What do you do when you need to bring students’ energy level up—or down?
A: When my students need a change of pace we’ll often play a few rounds of “Spelling Around the World.” They love this fast-paced game, which reinforces spelling and vocabulary words and encourages paying attention and listening. Here’s how it works:
First, everyone stands up. Then I say a word that students know well. I indicate who will start, and that child says the first letter of the word. The person next to her says the next letter, and so on, continuing around the room until the word has been spelled correctly. The next person says the word and uses it in a sentence, and then we all spell the word out loud together, clapping for each letter.
Because this activity has the potential to feel stressful for some children, I do several things to keep the focus on fun and cooperation. I choose words that I know my students can spell successfully, and when I teach the game, we establish that missing a letter is not a big deal. Then, when we play I keep the game moving quickly so there’s little time to agonize or dwell on mistakes.
Christina Barker teaches third graders at Chestnutwold Elementary School in Ardmore, PA.
A: Each of my fifth grade classes has a double period of math (one hour and twenty minutes) three times a week. We take a break as needed during that time and give our bodies and brains a chance to do something different. Because I want the group to feel refreshed and able to get right back to work, I choose quick activities that we can do together. For example:
In unison, we shake our right hands 16 times while counting briskly up to 16. We do the same thing with our left hands, right legs, and left legs. Then I say “half,” and we repeat the sequence but shake each hand and each leg 8 times. I say “half” again and we do it 4 times, then 2 times, then 1 time. The whole routine takes less than a minute!
Jean Holenko teaches fifth graders at Oak Bluffs Elementary School in Oak Bluffs, MA. She is a certified Responsive Classroom consulting teacher.
A: Early in the year, I teach my students techniques for energy-channeling that they can use in all sorts of situations. For instance, to get re-focused when we’re feeling a little ragged, we take several deep breaths, in through the nose, out through the mouth. To release pent-up energy, we press our hands together—HARD—in front of our chests, or we interweave our fingers and then squeeze our hands together. Once we’ve learned a few of these together, all my students— who are as young as first graders—may use them any time they need to.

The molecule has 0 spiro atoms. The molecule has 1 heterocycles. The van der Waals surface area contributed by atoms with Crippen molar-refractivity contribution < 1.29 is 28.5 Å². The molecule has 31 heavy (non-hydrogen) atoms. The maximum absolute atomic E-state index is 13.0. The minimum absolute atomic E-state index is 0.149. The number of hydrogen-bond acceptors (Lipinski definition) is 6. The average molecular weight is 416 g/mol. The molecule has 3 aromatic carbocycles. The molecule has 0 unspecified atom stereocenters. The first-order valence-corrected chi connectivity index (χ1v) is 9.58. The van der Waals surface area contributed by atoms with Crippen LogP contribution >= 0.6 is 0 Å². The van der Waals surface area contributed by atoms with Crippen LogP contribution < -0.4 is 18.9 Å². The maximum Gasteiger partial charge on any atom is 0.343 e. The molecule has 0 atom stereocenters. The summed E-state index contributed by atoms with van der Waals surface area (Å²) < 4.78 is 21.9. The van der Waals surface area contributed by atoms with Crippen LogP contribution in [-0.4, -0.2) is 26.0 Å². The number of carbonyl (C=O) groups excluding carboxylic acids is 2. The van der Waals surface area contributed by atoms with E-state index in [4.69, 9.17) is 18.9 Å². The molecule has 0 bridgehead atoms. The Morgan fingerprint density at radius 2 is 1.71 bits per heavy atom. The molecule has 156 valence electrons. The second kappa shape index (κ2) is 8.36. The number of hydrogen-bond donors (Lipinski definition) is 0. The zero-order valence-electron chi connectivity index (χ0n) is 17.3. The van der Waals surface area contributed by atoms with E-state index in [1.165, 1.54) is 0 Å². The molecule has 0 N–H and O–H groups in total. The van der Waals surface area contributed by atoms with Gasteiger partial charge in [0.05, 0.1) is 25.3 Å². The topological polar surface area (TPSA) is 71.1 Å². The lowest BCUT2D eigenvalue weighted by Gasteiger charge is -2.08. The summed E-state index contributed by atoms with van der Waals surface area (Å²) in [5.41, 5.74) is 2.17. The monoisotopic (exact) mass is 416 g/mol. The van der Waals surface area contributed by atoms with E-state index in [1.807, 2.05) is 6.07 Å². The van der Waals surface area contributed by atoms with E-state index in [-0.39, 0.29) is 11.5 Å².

We start by practicing together. Sometimes a few children feel uneasy at first, but once they see others (including me!) doing the movements they’ll try them, and then once they feel how their energy shifts, they get excited. It’s exciting for me, too. With these tools in their repertoire, children become more self-aware and increasingly able to manage their energy without making big body movements or distracting their friends.
Megan Sheldon is a reading specialist at Rumney Memorial School in Middlesex, VT.
More ideas about how to bring students’ energy up—and down!
Jean Holenko also suggests:
Double, Double, This, That
For this hand game, students partner up, facing each other. They tap their fists, palms, and backs of hands together while chanting:
Double, double, this, this [fist, fist, palm, palm]
Double, double, that, that [fist, fist, back of hand, back of hand]
Double this, double, that [fist, palm, fist, back of hand]
Double, double, this, that! [fist, fist, palm, back of hand]
When you teach this game to your students, emphasize that what makes this game fun is doing the movements with your partner fast and accurately. Be sure to model and then have the children practice what it feels like to tap fists, palms and backs of hands in a safe, gentle way before you allow the whole class to play at once.
Megan Sheldon credits her colleague Tim, an individual paraeducator, with a strategy that worked for a particularly wiggly and distractible group of kindergartners:
“We begin every day with a ten-second routine to start us off feeling calm and collected. Tim taught the kids how to stand and do the ‘Quiet Seconds’ like this:
As they arrived from their home classroom, they stood at the door before coming in. Tim would turn half the lights off. Students would watch and join in as Tim and I (or, later in the year, a child) would count silently to ten by showing fingers. After ten quiet seconds, we took a deep breath, raised the lights, and walked to our seats to begin.
The kids seemed to appreciate this structured, predictable, visual, and kinesthetic way to take a break from our busy days. Once we finished, class began from a softer, more collected, relaxed mood. My voice softened, and so did the kids’. Those kindergarteners are my first grade reading group now, and we don’t need our Quiet Seconds every day, but we still remember how—just in case.”